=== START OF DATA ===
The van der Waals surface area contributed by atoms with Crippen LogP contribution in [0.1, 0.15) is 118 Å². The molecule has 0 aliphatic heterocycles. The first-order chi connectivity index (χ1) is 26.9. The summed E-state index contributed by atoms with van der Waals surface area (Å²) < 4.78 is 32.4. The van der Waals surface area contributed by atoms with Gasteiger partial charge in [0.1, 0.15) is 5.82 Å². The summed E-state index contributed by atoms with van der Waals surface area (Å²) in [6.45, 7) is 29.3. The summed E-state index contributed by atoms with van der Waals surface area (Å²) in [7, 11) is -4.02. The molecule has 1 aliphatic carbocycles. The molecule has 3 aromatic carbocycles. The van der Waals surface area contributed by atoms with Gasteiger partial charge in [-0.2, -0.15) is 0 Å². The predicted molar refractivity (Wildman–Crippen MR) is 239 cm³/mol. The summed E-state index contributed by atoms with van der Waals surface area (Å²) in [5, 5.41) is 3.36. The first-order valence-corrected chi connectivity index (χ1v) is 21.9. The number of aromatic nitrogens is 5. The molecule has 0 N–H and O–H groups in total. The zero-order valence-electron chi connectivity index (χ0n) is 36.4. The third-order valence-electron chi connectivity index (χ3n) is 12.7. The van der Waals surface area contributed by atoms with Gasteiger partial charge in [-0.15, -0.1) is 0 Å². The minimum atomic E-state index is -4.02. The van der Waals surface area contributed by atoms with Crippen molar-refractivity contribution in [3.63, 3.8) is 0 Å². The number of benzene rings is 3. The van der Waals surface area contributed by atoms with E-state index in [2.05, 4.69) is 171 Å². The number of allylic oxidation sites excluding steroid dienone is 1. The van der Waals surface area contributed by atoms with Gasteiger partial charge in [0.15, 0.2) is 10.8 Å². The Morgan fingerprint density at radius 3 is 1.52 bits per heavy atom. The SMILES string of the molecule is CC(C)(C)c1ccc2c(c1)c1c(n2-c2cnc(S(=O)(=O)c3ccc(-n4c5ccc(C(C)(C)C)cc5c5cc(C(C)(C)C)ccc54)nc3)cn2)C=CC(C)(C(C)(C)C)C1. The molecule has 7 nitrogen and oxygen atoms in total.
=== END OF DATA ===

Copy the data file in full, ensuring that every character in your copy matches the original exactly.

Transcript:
The van der Waals surface area contributed by atoms with Crippen LogP contribution in [0.1, 0.15) is 118 Å². The molecule has 0 aliphatic heterocycles. The first-order chi connectivity index (χ1) is 26.9. The summed E-state index contributed by atoms with van der Waals surface area (Å²) < 4.78 is 32.4. The van der Waals surface area contributed by atoms with Gasteiger partial charge in [0.1, 0.15) is 5.82 Å². The summed E-state index contributed by atoms with van der Waals surface area (Å²) in [6.45, 7) is 29.3. The summed E-state index contributed by atoms with van der Waals surface area (Å²) in [7, 11) is -4.02. The molecule has 1 aliphatic carbocycles. The molecule has 3 aromatic carbocycles. The van der Waals surface area contributed by atoms with Gasteiger partial charge in [-0.2, -0.15) is 0 Å². The predicted molar refractivity (Wildman–Crippen MR) is 239 cm³/mol. The summed E-state index contributed by atoms with van der Waals surface area (Å²) in [5, 5.41) is 3.36. The first-order valence-corrected chi connectivity index (χ1v) is 21.9. The number of aromatic nitrogens is 5. The molecule has 0 N–H and O–H groups in total. The zero-order valence-electron chi connectivity index (χ0n) is 36.4. The third-order valence-electron chi connectivity index (χ3n) is 12.7. The van der Waals surface area contributed by atoms with Gasteiger partial charge in [-0.15, -0.1) is 0 Å². The minimum atomic E-state index is -4.02. The van der Waals surface area contributed by atoms with Crippen molar-refractivity contribution in [3.63, 3.8) is 0 Å². The number of benzene rings is 3. The van der Waals surface area contributed by atoms with E-state index in [2.05, 4.69) is 171 Å². The number of allylic oxidation sites excluding steroid dienone is 1. The van der Waals surface area contributed by atoms with Gasteiger partial charge in [0.15, 0.2) is 10.8 Å². The Morgan fingerprint density at radius 3 is 1.52 bits per heavy atom. The SMILES string of the molecule is CC(C)(C)c1ccc2c(c1)c1c(n2-c2cnc(S(=O)(=O)c3ccc(-n4c5ccc(C(C)(C)C)cc5c5cc(C(C)(C)C)ccc54)nc3)cn2)C=CC(C)(C(C)(C)C)C1. The molecule has 7 nitrogen and oxygen atoms in total.